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Def Jam Africa will not move the needle forward for African music, says Ugwu

By Daniel Anazia
22 August 2020   |   3:00 am
Music label executive and CEO of Freeme Digital, Michael Ugwu, has said that the recently laucnhed Def Jam Africa will in no way benefit the African music industry.

Music label executive and CEO of Freeme Digital, Michael Ugwu, has said that the recently laucnhed Def Jam Africa will in no way benefit the African music industry.

The former General Manager of Sony Music West Africa made this known through his Twitter handle, @iam_magicmike, when he tweeted: “This is 2020. Def Jam Africa will in no way move the needle forward for the African Music industry. Let’s check back in 5 years.”

Asked what informed his position, Ugwu in a recent interview with OkayAfrica, said: “I get that from a PR perspective. Def Jam is a signature US hip-hop label and Africa is a potentially important hip-hop market, hence why the Def Jam imprint was launched here.

“I’d rather they left Def Jam as it is with its storied history in the US and set up new labels/partnerships like RCA did with Keep Cool and Interscope with LVRN. Personally, that’s about the forward, partnerships.”

According to him, Def Jam should seek out African entrepreneurs with vibrant labels and teams and broker partnership deals with them, instead of simply trying to replicate what was.

“They are ignorant of the fact that we have been the creative driving force behind the growth of our own industry; Def Jam didn’t blow Don Jazzy, 2Baba, Wizkid etc. This is likely one of those ideas initiated by a white exec whose boss thought they needed to establish a presence in Africa. There has been a paradigm shift in the industry; it is no longer business as usual.”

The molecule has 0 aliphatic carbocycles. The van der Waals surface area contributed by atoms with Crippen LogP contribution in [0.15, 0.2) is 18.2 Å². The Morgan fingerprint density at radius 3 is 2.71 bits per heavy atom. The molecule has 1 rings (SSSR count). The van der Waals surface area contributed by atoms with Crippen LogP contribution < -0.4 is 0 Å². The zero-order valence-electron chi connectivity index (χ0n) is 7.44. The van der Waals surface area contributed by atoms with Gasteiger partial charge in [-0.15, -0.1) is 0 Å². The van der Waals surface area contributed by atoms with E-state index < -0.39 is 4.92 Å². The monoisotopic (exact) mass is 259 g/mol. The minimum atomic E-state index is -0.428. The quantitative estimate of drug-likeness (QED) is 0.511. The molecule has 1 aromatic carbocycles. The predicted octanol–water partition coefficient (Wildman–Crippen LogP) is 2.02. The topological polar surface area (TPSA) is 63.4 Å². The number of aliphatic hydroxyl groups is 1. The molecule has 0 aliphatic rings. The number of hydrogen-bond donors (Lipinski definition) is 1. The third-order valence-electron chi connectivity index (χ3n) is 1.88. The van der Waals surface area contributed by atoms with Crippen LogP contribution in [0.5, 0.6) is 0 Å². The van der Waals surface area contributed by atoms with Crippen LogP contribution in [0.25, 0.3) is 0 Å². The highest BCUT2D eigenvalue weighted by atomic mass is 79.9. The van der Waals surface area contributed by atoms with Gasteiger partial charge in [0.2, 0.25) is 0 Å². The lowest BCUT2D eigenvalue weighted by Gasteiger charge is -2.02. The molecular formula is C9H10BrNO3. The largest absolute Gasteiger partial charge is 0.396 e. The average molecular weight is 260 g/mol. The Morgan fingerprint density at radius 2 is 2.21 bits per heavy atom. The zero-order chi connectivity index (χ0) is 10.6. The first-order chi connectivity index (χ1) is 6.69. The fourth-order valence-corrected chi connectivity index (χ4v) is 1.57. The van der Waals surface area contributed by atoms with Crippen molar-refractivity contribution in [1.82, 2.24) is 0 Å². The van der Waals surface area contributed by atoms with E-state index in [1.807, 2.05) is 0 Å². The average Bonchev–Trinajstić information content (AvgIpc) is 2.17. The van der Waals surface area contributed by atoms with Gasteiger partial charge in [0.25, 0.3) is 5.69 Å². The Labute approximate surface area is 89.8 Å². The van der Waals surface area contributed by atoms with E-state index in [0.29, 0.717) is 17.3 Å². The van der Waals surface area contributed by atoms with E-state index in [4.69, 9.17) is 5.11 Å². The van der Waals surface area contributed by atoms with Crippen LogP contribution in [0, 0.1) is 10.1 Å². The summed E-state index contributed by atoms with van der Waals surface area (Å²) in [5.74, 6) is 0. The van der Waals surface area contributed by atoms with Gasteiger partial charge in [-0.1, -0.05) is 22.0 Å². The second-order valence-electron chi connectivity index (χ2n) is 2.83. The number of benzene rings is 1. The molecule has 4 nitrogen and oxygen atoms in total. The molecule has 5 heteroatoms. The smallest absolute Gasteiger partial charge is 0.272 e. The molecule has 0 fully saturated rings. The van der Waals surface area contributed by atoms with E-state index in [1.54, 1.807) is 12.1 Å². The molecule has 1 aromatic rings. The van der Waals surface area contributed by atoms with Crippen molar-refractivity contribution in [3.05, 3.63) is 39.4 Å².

He urged the heavyweight label to find young African music players, invest in small independent music companies and grow them. “It may seem like a utopian view, but I’m all about empowering local business and would always want to see our Mavins, Freemes, Choc Cities succeed,” he stated.

On why organisations managed by foreigners in a local space are more successful than those manned by Nigerians, Ugwu explained that asides few Lebanese, Indians and Chinese, the rough terrain of Nigeria makes it hard for non-Nigerians to succeed.

“Nigeria, like many African countries is culturally complex, familial or relationship-based, which is somewhat foreign to whites. A white executive can appreciate our sound but I don’t think they can really understand it the way a black or African exec would.

“From a commercial standpoint, Nigeria is still not a mature streaming market yet which impedes local success. We have numbers from a fundamental perspective but we don’t have a large streaming subscriber base paying for music services like Apple Music.

“In America, UK, Indonesia or Turkey, they have developed streaming markets with relatively large numbers of subscribers paying for premium music subscriptions monthly. We make excellent music that is of export quality and for now if you’re a label in Nigeria, it’s the export opportunity that you need to be looking at for recorded music.

“I reckon we need about 5-10 million monthly paying subscribers to be deemed a mature music market ripe for real investment. I would be positively surprised if Nigeria has up to 500,000 paying subscribers presently. Our artistes and labels need to double down on efforts to encourage this culture change.”

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